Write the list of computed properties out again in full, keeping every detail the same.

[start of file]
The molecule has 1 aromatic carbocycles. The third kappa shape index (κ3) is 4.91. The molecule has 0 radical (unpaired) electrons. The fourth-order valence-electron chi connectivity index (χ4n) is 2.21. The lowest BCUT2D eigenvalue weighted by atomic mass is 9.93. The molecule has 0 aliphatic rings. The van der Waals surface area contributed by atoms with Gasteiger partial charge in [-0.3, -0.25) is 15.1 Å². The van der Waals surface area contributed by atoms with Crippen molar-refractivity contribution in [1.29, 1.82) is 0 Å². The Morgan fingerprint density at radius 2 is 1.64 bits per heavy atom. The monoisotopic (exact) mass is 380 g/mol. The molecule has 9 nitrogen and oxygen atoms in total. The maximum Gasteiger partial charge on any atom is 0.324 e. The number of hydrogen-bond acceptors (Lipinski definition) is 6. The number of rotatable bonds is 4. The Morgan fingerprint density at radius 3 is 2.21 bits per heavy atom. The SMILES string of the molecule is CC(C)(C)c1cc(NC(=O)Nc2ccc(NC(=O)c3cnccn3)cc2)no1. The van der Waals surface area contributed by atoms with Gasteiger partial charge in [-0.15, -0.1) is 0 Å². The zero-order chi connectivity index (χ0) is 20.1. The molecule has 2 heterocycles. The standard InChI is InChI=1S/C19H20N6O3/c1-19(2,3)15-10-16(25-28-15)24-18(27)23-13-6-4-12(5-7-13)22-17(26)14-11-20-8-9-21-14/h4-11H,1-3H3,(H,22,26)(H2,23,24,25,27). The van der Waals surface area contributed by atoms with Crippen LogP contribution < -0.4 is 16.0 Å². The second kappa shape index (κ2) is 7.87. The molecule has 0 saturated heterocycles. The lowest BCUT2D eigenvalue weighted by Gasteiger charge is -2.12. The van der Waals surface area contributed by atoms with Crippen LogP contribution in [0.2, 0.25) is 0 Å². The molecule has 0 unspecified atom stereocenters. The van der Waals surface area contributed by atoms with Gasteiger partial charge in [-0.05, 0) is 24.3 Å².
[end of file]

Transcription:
The molecule has 1 aromatic carbocycles. The third kappa shape index (κ3) is 4.91. The molecule has 0 radical (unpaired) electrons. The fourth-order valence-electron chi connectivity index (χ4n) is 2.21. The lowest BCUT2D eigenvalue weighted by atomic mass is 9.93. The molecule has 0 aliphatic rings. The van der Waals surface area contributed by atoms with Gasteiger partial charge in [-0.3, -0.25) is 15.1 Å². The van der Waals surface area contributed by atoms with Crippen molar-refractivity contribution in [1.29, 1.82) is 0 Å². The Morgan fingerprint density at radius 2 is 1.64 bits per heavy atom. The monoisotopic (exact) mass is 380 g/mol. The molecule has 9 nitrogen and oxygen atoms in total. The maximum Gasteiger partial charge on any atom is 0.324 e. The number of hydrogen-bond acceptors (Lipinski definition) is 6. The number of rotatable bonds is 4. The Morgan fingerprint density at radius 3 is 2.21 bits per heavy atom. The SMILES string of the molecule is CC(C)(C)c1cc(NC(=O)Nc2ccc(NC(=O)c3cnccn3)cc2)no1. The van der Waals surface area contributed by atoms with Gasteiger partial charge in [-0.15, -0.1) is 0 Å². The zero-order chi connectivity index (χ0) is 20.1. The molecule has 2 heterocycles. The standard InChI is InChI=1S/C19H20N6O3/c1-19(2,3)15-10-16(25-28-15)24-18(27)23-13-6-4-12(5-7-13)22-17(26)14-11-20-8-9-21-14/h4-11H,1-3H3,(H,22,26)(H2,23,24,25,27). The van der Waals surface area contributed by atoms with Crippen LogP contribution < -0.4 is 16.0 Å². The second kappa shape index (κ2) is 7.87. The molecule has 0 saturated heterocycles. The lowest BCUT2D eigenvalue weighted by Gasteiger charge is -2.12. The van der Waals surface area contributed by atoms with Crippen LogP contribution in [0.2, 0.25) is 0 Å². The molecule has 0 unspecified atom stereocenters. The van der Waals surface area contributed by atoms with Gasteiger partial charge in [-0.05, 0) is 24.3 Å².